Silk flowers are still a headline accessory - in particular, huge blowsy silk rose corsages à la Carrie in 'Sex and the City'. Corsages can be worn as buttonholes, tied with satin ribbons round the wrist, tucked into waistbands or worn as hair accessories. In Scotland, a favourite buttonhole is thistles tied with silk tartan ribbons.
Corsages looked wonderful at Royal Ascot year and they continued to be seen at weddings and other special occasions throughout the Summer calendar. Not satisfied with that, designers are determined that silk and velvet flowers will continue into Winter. They will be seen pinned to felt hats, worn as chokers for evening wear and attached to the hip on simple knitted dresses (Missoni). The constant theme is that they've got to make a statement and that means they've got to be BIG.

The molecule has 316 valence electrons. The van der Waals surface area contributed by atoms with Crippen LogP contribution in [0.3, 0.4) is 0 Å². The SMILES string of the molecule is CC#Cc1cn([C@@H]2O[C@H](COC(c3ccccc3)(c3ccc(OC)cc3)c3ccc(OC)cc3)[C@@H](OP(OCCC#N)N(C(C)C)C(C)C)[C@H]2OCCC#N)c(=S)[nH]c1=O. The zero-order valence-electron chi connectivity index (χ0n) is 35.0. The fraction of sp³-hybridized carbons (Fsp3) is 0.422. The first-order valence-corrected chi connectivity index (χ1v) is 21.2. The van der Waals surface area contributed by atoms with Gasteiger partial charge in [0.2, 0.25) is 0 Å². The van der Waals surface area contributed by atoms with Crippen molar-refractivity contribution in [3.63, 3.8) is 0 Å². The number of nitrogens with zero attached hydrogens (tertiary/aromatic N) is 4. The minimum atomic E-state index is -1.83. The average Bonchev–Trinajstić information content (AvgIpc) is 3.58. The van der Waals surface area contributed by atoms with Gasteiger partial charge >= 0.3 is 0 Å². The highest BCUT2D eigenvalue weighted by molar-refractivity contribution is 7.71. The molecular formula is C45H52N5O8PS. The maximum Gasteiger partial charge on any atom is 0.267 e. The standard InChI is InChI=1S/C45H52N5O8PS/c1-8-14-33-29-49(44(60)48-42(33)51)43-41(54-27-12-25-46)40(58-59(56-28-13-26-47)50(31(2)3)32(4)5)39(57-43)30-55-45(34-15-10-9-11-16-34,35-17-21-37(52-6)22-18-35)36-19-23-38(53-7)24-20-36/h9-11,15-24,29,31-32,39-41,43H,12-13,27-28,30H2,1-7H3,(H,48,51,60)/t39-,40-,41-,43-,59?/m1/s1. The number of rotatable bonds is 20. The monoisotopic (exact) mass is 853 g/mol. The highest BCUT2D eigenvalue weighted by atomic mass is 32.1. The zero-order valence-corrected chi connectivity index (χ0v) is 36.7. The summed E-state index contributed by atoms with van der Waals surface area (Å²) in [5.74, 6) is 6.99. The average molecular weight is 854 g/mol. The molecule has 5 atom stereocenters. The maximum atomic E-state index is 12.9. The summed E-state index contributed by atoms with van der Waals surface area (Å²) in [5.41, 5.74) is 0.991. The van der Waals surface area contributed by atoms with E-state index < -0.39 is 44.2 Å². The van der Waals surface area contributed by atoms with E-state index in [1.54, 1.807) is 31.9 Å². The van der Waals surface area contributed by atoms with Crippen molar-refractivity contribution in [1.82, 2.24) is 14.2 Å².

At the other extreme, tiny satin ribbon roses are always in fashion for weddings and bridal wear, and thousand upon thousand are used to decorate wedding and bridesmaids' dresses every year. If you look at them closely, you'll see that they are all stitched by hand. Can you imagine the work involved in producing so many. They come from China, which explains why they are so inexpensive for the work involved. But this could change as China's economy grows. Satin ribbon roses could end up as exclusive luxury items !